We're still a week away from Super Bowl LI. The Atlanta Falcons and New England Patriots are busy plotting how to win the National Football League championship, and the sports pundits are incessantly analyzing and predicting which team will hoist the Lombardi Trophy. Meanwhile, though, the brain trusts of the league's other 30 teams are already strategizing about next season and beyond. At the center of their focus is the mind-bending, arithmetic game-within-a-game known as the NFL salary cap.
On the surface the salary cap, as in other professional sports leagues, is the maximum amount of money teams can spend on their players' contracts in each year. Below the surface, however, hitting that number is a tempestuous process, one that some teams, such as the Patriots and Falcons, have a history of doing better than others.
The big score
The front-office practitioners within every NFL franchise, as well as the cottage industry of ardent followers that swirls around it, rightfully claim that "capology" — as they like to call it — is a 365-day occupation. They obsess over current NFL rosters, examining each team's unrestricted and restricted free agents, players who might be waived/released or retire, signing draft picks, setting money aside for future injuries, looking into possible trades, and ways to restructure contracts in order to become salary-cap compliant.
But the financial and logistical maneuvering really kicks into gear around now, with upshifts of free-agent signings in March, then goes full bore with the college-player draft in April. "They know what they're doing," said Adam Schefter, an NFL analyst for ESPN, "and they've projected their cap strategies years in advance."
The league sets the final cap number in early March, but most capologists are now estimating that it's going to be about $168 million, up from $155.27 million last year.
Nonetheless, that's a fluid number, because some teams will spend less than the cap and others will spend more. How teams do that voodoo has evolved into an art and science ever since the NFL adopted its salary cap in 1993, a system updated most recently as part of the 2011 collective bargaining agreement, or CBA, with the NFL Players Association.
So how do they arrive at that $168 million cap? It's complicated, according to Jason Fitzgerald and Vijay Natarajan, co-authors of "Crunching Numbers," a book that dives deep into the subject. "The salary cap is brought together by computing the yearly unadjusted team cap number plus any previous year cap carryover," they state in the introduction, "which is then added to or lessened by any adjustments needed. This gives us an adjusted cap figure." And that's the salary cap. … Well, sort of.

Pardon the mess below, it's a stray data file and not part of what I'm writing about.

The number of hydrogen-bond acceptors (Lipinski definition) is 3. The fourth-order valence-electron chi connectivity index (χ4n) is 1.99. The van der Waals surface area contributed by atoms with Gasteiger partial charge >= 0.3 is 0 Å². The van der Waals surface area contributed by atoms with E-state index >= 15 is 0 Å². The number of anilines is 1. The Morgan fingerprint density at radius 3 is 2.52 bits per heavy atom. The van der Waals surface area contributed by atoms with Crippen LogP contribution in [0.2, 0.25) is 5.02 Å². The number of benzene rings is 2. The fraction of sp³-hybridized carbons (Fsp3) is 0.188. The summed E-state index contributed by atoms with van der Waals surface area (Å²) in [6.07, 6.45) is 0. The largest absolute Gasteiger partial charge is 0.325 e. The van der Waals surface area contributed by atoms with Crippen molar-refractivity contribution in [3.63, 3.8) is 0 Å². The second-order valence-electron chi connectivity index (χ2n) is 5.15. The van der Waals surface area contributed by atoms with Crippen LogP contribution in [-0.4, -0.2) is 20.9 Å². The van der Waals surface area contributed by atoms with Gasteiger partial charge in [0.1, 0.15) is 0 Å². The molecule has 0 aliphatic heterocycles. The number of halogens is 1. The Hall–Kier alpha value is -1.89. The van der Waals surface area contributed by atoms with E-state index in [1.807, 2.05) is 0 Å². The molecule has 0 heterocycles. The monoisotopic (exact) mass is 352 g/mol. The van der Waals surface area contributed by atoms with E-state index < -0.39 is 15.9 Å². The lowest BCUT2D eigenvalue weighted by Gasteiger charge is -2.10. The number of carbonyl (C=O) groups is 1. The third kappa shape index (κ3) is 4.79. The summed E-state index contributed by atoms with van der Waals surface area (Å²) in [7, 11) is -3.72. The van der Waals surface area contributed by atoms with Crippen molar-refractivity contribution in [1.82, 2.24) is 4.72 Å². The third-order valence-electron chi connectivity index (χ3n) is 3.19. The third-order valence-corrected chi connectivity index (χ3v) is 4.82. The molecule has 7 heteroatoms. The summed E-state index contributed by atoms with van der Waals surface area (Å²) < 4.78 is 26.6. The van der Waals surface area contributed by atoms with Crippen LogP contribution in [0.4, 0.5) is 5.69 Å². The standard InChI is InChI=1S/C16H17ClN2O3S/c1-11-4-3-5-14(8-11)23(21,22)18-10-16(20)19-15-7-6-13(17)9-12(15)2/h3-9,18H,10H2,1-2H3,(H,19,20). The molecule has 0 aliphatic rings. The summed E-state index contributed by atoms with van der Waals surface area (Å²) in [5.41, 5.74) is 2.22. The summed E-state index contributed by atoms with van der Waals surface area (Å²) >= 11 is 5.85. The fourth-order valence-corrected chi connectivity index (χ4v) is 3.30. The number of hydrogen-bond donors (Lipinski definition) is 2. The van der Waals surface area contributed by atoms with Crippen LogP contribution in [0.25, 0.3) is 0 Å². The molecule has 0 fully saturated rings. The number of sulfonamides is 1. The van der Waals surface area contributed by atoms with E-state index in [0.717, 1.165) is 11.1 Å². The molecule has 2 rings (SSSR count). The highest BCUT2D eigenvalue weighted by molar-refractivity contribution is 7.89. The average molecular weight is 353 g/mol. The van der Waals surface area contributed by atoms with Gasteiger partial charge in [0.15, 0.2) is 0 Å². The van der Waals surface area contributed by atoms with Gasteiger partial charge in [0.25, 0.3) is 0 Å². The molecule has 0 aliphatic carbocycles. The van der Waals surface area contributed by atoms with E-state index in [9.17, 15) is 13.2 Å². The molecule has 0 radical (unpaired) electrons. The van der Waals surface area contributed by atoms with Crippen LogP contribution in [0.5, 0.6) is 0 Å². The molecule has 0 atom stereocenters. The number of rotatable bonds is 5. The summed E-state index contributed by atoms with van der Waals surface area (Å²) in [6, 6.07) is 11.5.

The CBA doesn't stipulate any year-to-year changes to the cap rules. Rather, Fitzgerald and Natarajan told CNBC.com, "every year, teams can carry over money from the previous year." If teams don't carry that unspent money over from one year to the next, however, they lose it.
For instance, the Cleveland Browns didn't spend slightly more than $50 million from their cap this season, so they'll have that extra amount to spend for in 2017 — which is a good thing, considering the Browns finished a league-worst 1–15. To begin turning things around, they've just signed their star linebacker and free-agent-to-be, Jamie Collins, to a four-year $50 million contract, of which $26.5 million is guaranteed, meaning that even if Collins is traded, released or otherwise leaves the Browns, he'll earn those extra millions.
The mind-bending metrics
There are several other factors that go into calculating the salary cap. The CBA includes a formula, tied to total league revenues, that is used to calculate player costs. League revenues are divided into three revenue buckets. The largest is what the NFL earns from multibillion-dollar contracts with television and radio networks, such as CBS, NBC, Fox, ESPN and Westwood One, with 55 percent of that going to players, 45 percent to the owners.
Next is money from the league's various other media and marketing branches, including the NFL Network, NFL.com and NFL Films, with 45 percent going to players. Finally, players get another 40 percent from each team's local radio contracts and home-game ticket sales and concessions. Subtract from that total 47.5 percent of what's called the joint contribution credit, which the NFL uses to fund things such as healthcare of retired players and medical research.
Once the league arrives at the unadjusted salary cap, then teams make adjustments to the individual caps, arriving at the adjusted cap. Besides cap carryover, the other major ingredient is the incentive adjustment. Incentives are achievements written into individual contracts, including things like play-time percentages or a prescribed number of yards rushed for running backs, passing yardage for quarterbacks and sacks for linebackers.
After each season is over, Fitzgerald and Natarajan explain in "Crunching Numbers" that the league determines which incentives each team actually paid and compares that figure to the estimates that were charged against the salary cap. If a team's incentives paid are higher than the cap amount charged, the following season the team's cap is adjusted downward. If the incentives paid out were less, the team receives an upward credit.
While that provides a basic overview of how the salary cap system works, teams and players will get a much clearer picture beginning in March. Until then, CNBC.com will play amateur capologist and then follow up with a closer look at how things might shape up in the march toward Super Bowl LII.
— By Bob Woods, special to CNBC.com